“Excess bodyweight corresponds to roughly 140 billion tonnes of food waste globally,” reports group lead Prof. Mauro Serafini, of the University of Teramo. This figure is a snapshot of the current world population’s accumulated dietary excesses, not a rate of overconsumption. It is, though, orders of magnitude higher than current annual direct food waste, estimated at 1.3 billion tonnes.

The disproportionate impact of Serafini’s so-called ‘metabolic food waste’ grows when its ecological costs are calculated, using per-kilo values from thousands of food lifecycle assessments. Fruits, vegetables, roots and tubers have the highest direct wastage rates, but excess energy consumption is dominated by more calorie-dense foods. These typically entail more land, water and greenhouse gases to produce.

So much so, that growing the world’s metabolic food waste would be expected to generate the equivalent of 240 billion tonnes of CO2. This is roughly the amount humankind released burning fossil fuels over the last seven years combined. Notably the EU, North America and Oceania together contribute as much to this estimate as the rest of the world combined, with meat, eggs and dairy accounting for 75%.

The total land and water figures are more difficult to interpret, as they do not take into account how long land is required to grow different foods — or the redistribution of water, which is not lost per se via agriculture. And though based on public data collected by the UN, WHO, WWF and BCFN — an EU-backed nutrition think tank — the whole approach is fraught with methodological and conceptual uncertainty.

The calculations are based on national availability of the main food commodities, not average food intake or typical sources of excess calories among the overweight and obese. They assumed that bodyweight beyond BMI 21.7 — midpoint of the ‘healthy’ range associated with lowest all-cause mortality — was all excessive, and all fat. How excess bodyweight is changing over time, or how much of it would vanish if physical activity were increased to healthier levels, are left unaddressed.

So, like Serafini we take metabolic food waste with a pinch of salt. But as back-of-a-napkin estimates of the ecological costs of dietary excess, these figures are close to as good as we’ll practically get. And they are monstrously high.

The glaring corollary: overeating is bad for our planet’s health, not just our own. And as highlighted by this month’s IPCC land-use report, overconsumption of farmed animal products by Westerners is probably the single biggest contributor.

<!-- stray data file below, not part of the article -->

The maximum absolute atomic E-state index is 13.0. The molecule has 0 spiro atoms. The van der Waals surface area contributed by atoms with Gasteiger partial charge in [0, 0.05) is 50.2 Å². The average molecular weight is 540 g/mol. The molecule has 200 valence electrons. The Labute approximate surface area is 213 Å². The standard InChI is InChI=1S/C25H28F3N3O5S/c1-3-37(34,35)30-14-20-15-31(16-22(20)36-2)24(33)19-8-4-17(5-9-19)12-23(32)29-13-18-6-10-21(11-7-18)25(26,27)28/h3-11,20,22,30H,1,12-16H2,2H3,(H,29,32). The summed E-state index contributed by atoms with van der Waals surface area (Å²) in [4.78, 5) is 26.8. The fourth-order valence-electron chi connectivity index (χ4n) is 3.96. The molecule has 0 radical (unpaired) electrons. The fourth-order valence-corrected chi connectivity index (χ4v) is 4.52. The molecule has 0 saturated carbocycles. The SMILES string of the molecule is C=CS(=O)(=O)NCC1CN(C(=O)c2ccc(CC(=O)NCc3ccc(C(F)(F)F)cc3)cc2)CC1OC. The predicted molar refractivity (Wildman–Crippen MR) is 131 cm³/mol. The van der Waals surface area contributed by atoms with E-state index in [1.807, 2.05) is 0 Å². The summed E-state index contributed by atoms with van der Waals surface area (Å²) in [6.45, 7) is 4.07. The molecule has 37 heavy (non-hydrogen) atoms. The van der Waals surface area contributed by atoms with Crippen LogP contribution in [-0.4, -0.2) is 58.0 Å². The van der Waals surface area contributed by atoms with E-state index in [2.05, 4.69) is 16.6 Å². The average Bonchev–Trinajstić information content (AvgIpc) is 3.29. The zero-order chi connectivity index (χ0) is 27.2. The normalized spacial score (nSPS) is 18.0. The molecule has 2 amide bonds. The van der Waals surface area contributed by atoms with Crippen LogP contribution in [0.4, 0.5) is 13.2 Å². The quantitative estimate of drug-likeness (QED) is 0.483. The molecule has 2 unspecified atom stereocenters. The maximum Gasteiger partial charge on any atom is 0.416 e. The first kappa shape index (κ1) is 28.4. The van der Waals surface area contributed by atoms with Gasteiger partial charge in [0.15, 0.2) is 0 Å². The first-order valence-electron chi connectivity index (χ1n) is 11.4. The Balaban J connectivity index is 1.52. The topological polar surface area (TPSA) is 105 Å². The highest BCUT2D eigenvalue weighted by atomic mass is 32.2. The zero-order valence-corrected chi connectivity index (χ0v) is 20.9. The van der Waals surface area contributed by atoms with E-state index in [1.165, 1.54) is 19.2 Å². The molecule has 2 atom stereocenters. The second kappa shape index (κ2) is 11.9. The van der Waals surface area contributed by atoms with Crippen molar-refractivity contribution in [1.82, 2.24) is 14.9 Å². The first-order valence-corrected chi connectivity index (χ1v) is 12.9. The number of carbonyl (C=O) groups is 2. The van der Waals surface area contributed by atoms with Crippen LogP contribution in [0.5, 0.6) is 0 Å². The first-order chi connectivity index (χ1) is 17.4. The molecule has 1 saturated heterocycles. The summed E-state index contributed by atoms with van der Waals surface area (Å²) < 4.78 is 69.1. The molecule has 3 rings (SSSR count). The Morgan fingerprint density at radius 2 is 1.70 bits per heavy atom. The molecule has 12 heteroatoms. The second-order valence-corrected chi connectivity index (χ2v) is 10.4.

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Junk food intake in children reduced by health education that addresses emotional issues

Teacher training followed by classroom education with information, activities, and emotional support improves lifestyles in teachers and students, according to research to be presented at ESC Congress 2019 together with the World Congress of Cardiology.(1) The study suggests that knowledge alone is insufficient to change behaviour.

“Numerous studies have addressed health issues in the school setting, but most have focused on physical activity and nutrition, with little attention to emotional issues such as self-esteem, depression and eating behaviours,” said study author Dr Carolinne Santin Dal Ri, a paediatrician at the Institute of Cardiology of Rio Grande do Sul, Porto Alegre, Brazil.

The Happy Life, Healthy Heart programme randomly allocated ten public schools in the city of Frederico Westphalen, Brazil, to the intervention group (five schools) or control group (five schools). The study included 473 students aged 6 to 12 and 32 teachers. Baseline assessments included weight, height, physical activity, food intake, and health knowledge in children; and physical activity and food consumption in teachers. Measurements were repeated after the intervention was completed.

The intervention had two stages: teacher training followed by students in the classroom. Teachers attended four meetings over a four-month period, were given a booklet, and had access to video lessons. The material was in seven chapters:

    1) risk factors for cardiovascular diseases in childhood;

    2) choice of healthy foods;

    3) food labelling;

    4) sodium, sugars and fats;

    5) emotional health and quality of life;

    6) physical activity; and

    7) healthy practices and changes in habits.

Each section contained theory plus suggestions for classroom activities based on the theme, age of the children, and intended goals.

In the classroom, teachers covered one theme per week, including at least one activity.(2) Teachers were free to choose or amend the activities and could incorporate them into projects based on the school’s syllabus. To encourage teacher participation, a group was created on a social network where they received messages and reminders from the researcher on the topic they were supposed to work on. Teachers also shared their own experiences. The researcher visited the intervention schools to stimulate teachers and offer guidance.

For the control group schools, teachers did not participate in the training course and students attended the school’s usual classes about health and healthy eating based on the curriculum.